Two days after being discharged, she was sent home with a friend. Her friends informed her relatives and she was admitted to a private hospital in Edappal. From there she was shifted to Government Medical College, Calicut. Her case was registered by the police at the Calicut Medical College and was sent to Gulbarga police station. Meanwhile, the college authorities put out a notice saying that Ashwati had tried to commit suicide. Here, we have to ask, if Ashwati had indeed tried to commit suicide, why did the college authorities not inform her mother? Why did they forcefully get her discharged from the hospital there and send her home?

When social media and news channels took up this issue and started discussing it, Rajiv Gandhi University to which Al-Qamar college is affiliated constituted a two-member enquiry committee. However, the cruellest fact is that the committee did not take any statement from Ashwati who was the victim of ragging. Their report said that ragging did not take place in the college. They also went further and staged a drama by making another student call a press meet. Who are they trying to convince and who are they trying to save with this move? What we have to understand here is this: when the victim is Dalit, society turns its face the other way. Or, they adopt an indifferent attitude. Although the suspects have been arrested, whether Ashwati will get justice or not is something we have to wait and watch.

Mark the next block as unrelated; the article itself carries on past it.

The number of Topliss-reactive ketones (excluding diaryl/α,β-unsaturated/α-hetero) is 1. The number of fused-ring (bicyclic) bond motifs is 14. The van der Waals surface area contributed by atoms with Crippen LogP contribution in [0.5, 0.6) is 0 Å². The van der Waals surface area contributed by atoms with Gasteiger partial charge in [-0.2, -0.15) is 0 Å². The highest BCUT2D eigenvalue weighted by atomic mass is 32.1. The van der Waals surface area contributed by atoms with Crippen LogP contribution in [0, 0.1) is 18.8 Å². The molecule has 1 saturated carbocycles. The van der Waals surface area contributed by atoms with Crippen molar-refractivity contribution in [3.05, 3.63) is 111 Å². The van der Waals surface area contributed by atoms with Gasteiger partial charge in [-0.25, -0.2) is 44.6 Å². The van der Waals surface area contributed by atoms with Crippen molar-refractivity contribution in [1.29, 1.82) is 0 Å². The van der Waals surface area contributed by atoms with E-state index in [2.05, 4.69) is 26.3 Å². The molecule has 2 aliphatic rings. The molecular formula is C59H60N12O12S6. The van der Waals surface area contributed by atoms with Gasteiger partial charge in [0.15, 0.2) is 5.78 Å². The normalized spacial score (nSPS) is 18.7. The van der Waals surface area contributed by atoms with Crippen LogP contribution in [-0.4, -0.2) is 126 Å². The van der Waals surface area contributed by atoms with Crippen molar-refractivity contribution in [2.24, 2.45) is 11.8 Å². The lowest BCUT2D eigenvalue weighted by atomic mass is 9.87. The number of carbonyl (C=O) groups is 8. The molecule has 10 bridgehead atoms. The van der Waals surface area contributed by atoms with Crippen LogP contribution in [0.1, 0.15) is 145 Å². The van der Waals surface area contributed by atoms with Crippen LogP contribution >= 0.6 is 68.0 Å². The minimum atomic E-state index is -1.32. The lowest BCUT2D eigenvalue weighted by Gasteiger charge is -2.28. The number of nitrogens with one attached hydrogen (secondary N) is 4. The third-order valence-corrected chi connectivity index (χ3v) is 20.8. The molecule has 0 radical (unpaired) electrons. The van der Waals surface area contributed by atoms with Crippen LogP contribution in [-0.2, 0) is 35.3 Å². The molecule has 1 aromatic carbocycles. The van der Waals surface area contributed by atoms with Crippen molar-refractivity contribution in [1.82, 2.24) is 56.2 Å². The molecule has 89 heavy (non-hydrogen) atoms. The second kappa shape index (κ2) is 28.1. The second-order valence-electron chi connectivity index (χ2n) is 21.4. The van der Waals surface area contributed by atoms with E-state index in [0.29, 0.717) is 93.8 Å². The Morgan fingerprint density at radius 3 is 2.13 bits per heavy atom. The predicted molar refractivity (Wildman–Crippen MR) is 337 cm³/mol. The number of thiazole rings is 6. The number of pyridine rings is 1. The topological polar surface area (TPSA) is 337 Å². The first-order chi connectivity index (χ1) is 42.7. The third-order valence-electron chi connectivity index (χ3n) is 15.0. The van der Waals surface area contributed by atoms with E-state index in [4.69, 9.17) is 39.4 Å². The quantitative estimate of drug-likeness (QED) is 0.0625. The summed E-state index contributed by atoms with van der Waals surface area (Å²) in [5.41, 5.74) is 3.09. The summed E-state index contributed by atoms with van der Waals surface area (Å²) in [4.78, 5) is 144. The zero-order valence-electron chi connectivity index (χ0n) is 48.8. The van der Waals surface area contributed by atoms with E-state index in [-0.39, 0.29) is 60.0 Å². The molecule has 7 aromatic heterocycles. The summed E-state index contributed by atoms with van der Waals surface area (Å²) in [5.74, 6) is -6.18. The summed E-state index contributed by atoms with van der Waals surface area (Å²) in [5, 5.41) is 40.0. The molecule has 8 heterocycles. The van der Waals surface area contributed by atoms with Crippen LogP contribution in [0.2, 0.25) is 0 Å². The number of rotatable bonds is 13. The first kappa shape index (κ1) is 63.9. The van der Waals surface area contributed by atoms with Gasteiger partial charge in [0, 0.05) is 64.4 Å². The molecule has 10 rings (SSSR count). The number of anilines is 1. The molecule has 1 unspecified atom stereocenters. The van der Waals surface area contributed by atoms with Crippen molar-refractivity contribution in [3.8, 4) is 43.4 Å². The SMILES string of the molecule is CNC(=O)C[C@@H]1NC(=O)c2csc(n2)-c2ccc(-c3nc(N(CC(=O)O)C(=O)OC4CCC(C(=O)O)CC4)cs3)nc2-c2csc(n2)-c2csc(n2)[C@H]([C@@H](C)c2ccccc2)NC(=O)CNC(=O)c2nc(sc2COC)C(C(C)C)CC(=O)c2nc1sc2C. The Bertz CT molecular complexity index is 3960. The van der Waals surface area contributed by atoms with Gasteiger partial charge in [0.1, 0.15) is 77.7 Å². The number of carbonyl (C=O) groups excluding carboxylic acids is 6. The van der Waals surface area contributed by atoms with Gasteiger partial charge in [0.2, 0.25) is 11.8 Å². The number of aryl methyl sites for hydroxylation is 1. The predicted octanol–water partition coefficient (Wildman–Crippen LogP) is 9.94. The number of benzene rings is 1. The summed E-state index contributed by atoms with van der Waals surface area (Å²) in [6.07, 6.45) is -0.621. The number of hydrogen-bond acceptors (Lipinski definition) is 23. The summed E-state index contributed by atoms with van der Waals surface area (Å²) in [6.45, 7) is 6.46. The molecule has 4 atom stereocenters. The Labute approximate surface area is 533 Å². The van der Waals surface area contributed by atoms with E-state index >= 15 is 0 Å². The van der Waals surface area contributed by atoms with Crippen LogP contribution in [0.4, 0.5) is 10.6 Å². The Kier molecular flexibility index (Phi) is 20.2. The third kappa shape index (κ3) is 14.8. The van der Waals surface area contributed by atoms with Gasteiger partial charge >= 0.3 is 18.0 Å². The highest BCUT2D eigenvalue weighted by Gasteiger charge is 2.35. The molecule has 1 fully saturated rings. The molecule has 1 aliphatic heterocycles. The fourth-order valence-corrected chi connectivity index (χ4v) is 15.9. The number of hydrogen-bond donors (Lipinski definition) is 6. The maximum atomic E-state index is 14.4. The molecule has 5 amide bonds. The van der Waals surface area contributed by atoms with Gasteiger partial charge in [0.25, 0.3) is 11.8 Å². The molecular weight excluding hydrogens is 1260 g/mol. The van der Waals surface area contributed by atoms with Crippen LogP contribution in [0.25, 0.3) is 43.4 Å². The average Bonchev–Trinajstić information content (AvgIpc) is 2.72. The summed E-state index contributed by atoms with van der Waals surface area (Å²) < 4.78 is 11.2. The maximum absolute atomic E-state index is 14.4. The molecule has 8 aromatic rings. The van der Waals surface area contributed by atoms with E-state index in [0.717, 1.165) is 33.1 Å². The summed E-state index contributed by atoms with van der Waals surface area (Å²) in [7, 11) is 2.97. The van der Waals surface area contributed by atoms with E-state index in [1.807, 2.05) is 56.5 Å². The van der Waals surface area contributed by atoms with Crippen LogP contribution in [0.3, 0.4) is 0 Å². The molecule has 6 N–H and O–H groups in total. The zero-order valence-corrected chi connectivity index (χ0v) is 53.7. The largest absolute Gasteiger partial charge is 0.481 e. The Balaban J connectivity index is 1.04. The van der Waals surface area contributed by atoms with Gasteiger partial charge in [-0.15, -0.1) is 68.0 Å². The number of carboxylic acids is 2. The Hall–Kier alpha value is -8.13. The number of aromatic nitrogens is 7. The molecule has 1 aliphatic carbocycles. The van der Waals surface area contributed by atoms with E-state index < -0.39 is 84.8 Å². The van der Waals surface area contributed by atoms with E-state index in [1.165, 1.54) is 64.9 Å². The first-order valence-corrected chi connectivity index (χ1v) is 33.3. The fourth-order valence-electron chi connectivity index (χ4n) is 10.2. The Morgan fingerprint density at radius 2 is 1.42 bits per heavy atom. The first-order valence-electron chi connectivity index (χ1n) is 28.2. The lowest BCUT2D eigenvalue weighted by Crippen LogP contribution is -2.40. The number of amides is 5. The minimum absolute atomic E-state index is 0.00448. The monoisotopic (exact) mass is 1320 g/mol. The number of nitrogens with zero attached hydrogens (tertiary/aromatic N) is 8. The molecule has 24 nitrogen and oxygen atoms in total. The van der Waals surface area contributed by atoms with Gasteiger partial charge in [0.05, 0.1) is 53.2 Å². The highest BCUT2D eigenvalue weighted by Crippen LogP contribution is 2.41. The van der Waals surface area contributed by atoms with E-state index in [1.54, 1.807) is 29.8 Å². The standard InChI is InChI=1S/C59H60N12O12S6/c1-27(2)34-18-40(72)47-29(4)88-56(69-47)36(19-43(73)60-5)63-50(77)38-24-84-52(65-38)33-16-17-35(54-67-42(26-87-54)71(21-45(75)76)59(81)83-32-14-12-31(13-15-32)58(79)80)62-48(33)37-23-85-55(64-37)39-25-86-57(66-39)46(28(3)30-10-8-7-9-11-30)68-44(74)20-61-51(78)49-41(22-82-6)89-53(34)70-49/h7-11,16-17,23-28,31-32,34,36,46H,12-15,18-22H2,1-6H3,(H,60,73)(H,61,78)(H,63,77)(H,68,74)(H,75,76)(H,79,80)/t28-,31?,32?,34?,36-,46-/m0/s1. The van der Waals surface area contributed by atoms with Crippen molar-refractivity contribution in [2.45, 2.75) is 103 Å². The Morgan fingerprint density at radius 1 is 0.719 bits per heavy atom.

Those who commit such crimes are exploiting the caste identity of the victim rather than their deprived circumstances. We have to realize that the representation of Savarna people in educational institutes, the society, and in government bodies have been well-established.  We need to respond to these decadent institutionalised structures that are forced upon us by the government and educational systems, beyond the Dalit/non-Dalit distinctions that are propagated.